- Ex: word-match, qgram-match…
- To compute similarities scores between 2 records based on any subset of attributes.
- Learner will find the right way of combining those scores to get the final deduplication function

- A database of unlabeled records(D)
- Number of classifiers (<5)

F

Similarity

Functions

D

Seminar 3

L

Lp

- Take r1, r2 from input L
- Record r1(a1, a2, a3)
- Record r2(a1, a2, a3)
- Use similarity functions f1, f2…fn to compute similarity scores s between r1 and r2
- New record
- r1&r2 (s1, s2…sn, y/n)
- y = duplicate;
- n = non-duplicate

- Put new record in Lp

Mapper

Similarity

Functions

F

D

Seminar 3

L

Lp

Take r1, r2 from D x D

- Record r1(a1, a2, a3)
- Record r2(a1, a2, a3)
- Use similarity functions f1, f2…fn to compute similarity scores between r1 and r2
- New record
- r1&r2 (s1, s2…sn)
- No y/n field

- Put new record in Dp

Mapper

Similarity

Functions

F

Mapper

Dp

D

Seminar 3

L

Feedback

From user

Lp

T

Training data

Mapper

Similarity

Functions

F

Train

Classifiers

Dp

Mapper

Select set

S of n

instances

for labeling

s

Learner

D

Seminar 3

- 1. Input: L, D, F.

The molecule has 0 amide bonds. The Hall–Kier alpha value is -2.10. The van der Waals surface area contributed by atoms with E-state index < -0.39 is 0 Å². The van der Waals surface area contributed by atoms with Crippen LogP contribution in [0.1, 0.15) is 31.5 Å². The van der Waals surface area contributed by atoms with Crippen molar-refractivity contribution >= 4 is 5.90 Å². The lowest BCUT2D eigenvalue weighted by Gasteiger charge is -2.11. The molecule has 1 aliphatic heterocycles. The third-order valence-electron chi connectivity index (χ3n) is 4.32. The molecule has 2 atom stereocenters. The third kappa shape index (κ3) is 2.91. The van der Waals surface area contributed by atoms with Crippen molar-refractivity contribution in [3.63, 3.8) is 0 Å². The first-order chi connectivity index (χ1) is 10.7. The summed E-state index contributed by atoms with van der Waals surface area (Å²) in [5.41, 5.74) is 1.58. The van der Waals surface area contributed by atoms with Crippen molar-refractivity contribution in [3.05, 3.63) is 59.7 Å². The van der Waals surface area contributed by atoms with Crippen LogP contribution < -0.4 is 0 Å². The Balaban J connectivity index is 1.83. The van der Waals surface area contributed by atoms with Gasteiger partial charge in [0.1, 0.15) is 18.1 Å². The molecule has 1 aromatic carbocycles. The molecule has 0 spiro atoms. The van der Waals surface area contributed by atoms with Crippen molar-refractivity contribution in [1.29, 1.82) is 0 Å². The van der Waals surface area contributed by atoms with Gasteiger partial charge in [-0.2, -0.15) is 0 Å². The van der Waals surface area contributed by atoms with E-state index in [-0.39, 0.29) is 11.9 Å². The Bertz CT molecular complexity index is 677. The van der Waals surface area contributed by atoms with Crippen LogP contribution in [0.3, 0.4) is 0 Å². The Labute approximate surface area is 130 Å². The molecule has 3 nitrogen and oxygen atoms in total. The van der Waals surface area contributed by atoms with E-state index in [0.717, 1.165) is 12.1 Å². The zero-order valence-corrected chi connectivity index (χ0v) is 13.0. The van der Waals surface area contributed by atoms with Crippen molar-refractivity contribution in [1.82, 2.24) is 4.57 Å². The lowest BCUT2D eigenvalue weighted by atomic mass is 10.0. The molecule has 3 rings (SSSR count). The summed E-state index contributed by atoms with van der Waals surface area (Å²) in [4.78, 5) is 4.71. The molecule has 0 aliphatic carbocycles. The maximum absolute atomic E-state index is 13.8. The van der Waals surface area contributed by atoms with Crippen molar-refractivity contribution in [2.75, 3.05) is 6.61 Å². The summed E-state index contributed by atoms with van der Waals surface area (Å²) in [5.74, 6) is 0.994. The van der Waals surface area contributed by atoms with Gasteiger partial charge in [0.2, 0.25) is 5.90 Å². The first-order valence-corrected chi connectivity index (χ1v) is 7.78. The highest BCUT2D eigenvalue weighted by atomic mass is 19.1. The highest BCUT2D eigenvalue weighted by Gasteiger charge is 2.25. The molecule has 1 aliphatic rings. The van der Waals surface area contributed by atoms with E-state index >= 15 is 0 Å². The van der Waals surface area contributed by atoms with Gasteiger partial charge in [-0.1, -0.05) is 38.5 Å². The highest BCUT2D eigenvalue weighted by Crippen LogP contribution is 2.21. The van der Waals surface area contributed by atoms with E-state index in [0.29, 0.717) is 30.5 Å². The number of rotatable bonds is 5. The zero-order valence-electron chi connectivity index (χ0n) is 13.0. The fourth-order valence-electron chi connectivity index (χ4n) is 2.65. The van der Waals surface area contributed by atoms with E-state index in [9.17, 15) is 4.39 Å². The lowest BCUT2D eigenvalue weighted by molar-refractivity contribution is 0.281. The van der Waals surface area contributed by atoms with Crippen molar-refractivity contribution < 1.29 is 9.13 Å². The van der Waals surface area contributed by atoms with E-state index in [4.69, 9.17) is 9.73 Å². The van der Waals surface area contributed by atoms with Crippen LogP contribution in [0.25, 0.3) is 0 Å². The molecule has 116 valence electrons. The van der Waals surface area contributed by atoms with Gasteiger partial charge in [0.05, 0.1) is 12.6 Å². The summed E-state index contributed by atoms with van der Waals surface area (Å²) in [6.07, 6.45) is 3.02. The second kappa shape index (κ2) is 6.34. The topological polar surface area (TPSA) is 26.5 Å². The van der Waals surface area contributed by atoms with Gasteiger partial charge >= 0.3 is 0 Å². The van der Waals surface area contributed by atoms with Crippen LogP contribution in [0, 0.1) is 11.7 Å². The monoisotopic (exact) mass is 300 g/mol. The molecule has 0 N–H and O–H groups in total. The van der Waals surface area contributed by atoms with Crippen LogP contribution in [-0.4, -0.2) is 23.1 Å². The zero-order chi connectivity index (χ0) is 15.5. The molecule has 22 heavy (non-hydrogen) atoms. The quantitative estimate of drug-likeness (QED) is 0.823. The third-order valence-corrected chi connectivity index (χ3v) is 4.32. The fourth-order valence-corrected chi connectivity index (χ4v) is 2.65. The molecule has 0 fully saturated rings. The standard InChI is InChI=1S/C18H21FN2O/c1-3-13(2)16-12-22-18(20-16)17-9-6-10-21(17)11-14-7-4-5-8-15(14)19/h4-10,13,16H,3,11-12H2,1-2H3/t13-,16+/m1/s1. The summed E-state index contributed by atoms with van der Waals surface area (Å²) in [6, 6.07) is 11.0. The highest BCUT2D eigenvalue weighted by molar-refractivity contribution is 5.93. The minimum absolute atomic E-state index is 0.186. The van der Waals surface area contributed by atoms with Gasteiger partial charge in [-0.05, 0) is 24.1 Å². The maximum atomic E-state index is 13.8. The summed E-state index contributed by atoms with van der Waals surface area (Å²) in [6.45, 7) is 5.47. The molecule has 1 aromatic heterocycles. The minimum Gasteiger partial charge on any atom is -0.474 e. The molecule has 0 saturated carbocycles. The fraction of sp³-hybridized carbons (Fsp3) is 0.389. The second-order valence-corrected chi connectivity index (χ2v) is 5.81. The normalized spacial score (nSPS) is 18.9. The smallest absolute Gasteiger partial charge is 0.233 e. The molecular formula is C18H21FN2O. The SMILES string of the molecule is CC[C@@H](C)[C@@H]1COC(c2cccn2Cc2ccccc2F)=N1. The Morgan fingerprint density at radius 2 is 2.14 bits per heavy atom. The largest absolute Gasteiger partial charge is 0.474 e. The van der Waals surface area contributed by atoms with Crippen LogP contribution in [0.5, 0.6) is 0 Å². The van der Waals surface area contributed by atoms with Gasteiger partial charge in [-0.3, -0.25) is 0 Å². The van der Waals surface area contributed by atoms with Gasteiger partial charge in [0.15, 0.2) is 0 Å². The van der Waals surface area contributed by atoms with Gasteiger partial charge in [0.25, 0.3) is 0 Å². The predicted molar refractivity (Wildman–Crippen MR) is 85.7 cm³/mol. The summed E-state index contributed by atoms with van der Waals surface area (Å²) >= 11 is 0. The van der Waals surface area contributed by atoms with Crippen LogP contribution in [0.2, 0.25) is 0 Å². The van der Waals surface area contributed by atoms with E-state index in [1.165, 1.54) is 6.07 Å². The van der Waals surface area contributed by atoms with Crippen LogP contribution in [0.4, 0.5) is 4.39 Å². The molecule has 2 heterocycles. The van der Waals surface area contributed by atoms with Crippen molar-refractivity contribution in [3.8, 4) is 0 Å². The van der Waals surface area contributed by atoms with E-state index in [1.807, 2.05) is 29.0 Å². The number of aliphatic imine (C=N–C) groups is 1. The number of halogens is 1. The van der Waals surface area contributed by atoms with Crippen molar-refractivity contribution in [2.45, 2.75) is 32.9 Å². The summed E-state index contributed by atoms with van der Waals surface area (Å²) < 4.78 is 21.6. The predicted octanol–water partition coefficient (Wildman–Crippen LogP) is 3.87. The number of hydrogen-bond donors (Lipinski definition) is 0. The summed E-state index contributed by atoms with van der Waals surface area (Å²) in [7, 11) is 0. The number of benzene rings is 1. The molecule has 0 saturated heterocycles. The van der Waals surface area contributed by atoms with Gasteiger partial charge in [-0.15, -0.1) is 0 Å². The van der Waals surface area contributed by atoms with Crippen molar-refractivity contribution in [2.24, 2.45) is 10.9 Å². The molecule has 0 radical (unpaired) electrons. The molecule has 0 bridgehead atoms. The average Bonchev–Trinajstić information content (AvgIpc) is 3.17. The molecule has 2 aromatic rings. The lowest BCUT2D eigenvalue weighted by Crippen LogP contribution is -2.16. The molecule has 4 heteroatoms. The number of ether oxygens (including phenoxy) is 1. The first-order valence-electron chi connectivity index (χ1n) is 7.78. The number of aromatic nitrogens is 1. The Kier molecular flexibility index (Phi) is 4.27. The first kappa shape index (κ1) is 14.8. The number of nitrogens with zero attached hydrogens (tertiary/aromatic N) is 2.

- 2. Create pairs Lp from the labeled data L and F.
- 3. Create pairs Dp from the unlabeled data D and F.
- 4. Initial training set T = Lp
- 5. Loop until user satisfaction
- Train classier C using T.
- Use C to select a set S of n instances from Dp for labeling.
- If S is empty, exit loop.
- Collect user feedback on the labels of S.
- Add S to T and remove S from Dp.

- 6. Output classifier C

Seminar 3

- Purpose:
- Avoid mapping all pairs of records in D x D

- 3 Methods:
- Grouping
- Sampling
- Indexing

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- Grouping
- Example: group records in D according to the field year of publication
- Mapped pairs are formed only within records of a group.

- Sampling
- Sample in units of a group instead of individual records.

Seminar 3

- Indexing
- A similarity function:
“fraction of common words between two text attributes >=0.4”

- we can create an index on the words of the text attributes

- A similarity function:

Seminar 3

Contain a number of classifiers

A classifier: a machine learning algorithm such as decision tree (D-tree), naïve Bayes (NB), Support Vector Machine (SVM)…to classify instances

A classifier is trained using a training data set

Seminar 3

- Accuracy
- Interpretability
- Indexability
- Efficient training

Seminar 3

Measured by the mean F of recall r and precision p